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A tale of poverty, once removed

Documentary films can be compelling. Films inspired by true stories can be compelling. So does that mean a film inspired by the true story of the making of a documentary can be doubly compelling?

Not really. Our America, which has its premiere tonight on Showtime, is such a movie, and it is a well-intentioned and perfectly watchable one. But it never quite sheds its odd cloud of artificiality; professional actors simply cannot recreate the rough spontaneity of a true documentary, especially one about life in a Chicago ghetto.

Our America tells the story of LeAlan Jones (Roderick Pannell) and Lloyd Newman (Brandon Hammond), black teenagers who in 1993 were recruited by a white producer at National Public Radio to record a sort of diary on tape about their lives in a low-income housing complex on Chicago's South Side.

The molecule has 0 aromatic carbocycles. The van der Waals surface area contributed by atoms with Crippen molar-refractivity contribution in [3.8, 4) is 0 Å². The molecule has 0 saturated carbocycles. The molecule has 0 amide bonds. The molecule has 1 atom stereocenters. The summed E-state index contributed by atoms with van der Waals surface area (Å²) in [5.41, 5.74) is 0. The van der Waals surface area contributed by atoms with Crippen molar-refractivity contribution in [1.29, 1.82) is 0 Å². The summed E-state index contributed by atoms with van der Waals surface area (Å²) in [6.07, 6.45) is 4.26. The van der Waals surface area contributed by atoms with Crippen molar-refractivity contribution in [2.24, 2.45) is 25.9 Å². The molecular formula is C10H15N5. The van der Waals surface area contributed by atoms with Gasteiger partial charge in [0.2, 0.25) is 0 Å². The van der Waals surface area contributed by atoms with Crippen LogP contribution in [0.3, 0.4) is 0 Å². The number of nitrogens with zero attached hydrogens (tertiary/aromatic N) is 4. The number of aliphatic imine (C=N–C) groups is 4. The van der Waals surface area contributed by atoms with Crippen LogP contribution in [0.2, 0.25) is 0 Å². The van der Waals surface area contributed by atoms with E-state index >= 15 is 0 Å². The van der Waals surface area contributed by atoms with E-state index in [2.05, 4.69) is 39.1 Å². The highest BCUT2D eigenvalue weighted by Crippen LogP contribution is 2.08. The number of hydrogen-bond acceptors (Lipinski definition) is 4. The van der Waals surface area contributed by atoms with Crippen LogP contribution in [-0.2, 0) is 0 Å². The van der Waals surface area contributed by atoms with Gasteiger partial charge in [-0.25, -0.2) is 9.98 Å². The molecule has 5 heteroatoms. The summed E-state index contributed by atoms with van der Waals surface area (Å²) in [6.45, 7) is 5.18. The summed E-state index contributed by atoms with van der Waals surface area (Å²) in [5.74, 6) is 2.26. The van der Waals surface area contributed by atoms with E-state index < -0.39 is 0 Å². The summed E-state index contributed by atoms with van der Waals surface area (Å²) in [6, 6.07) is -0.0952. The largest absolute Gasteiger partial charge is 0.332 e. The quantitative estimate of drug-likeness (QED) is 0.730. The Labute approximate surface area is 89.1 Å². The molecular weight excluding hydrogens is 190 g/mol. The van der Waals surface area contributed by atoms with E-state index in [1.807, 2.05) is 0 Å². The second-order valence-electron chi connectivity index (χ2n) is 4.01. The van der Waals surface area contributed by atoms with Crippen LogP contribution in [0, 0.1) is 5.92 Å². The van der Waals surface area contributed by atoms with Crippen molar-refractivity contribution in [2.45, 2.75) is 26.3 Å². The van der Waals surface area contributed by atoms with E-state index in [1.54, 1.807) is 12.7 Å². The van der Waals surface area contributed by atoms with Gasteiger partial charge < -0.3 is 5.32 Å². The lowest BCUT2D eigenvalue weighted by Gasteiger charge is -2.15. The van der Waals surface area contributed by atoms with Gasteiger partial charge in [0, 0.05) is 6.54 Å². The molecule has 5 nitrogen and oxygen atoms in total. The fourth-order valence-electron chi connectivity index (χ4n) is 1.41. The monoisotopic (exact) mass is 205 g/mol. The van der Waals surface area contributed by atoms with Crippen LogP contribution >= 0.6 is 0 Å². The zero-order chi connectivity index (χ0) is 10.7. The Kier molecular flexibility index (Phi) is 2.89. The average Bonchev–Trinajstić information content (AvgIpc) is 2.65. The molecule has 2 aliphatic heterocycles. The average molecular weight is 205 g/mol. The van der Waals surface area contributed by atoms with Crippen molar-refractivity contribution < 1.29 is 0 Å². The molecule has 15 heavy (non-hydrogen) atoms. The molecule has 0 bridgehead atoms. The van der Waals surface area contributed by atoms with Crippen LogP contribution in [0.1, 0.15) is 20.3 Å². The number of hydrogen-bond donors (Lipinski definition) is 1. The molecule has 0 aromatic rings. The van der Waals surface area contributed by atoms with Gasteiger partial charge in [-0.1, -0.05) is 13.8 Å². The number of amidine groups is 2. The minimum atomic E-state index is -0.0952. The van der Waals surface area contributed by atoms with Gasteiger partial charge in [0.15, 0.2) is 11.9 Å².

The resulting NPR documentary won praise, but it also drew unexpected criticism. The producer, David Isay (Josh Charles), was accused of manipulating the boys to get the kinds of negative stories white America expects: the "tourist in the ghetto" viewpoint, as one character in the film calls it.

The boys were shaken by the backlash, but not long afterward, when a 5-year-old in the neighborhood was dropped from a window on the 14th floor by other children because he refused to steal candy for them, the two young reporters again headed out with their microphones. That time they won a Peabody Award.

The television tale is absorbing, largely because nothing is feel-good simple; the boys' well-meaning efforts to tell the ghetto story are attacked by other blacks who are themselves concerned about breaking poverty's grip. But the scenes that try to recreate the boys' interviews with residents of the complex aren't particularly convincing; they make you long for the real thing. So Our America has to settle for "interesting" rather than "powerful."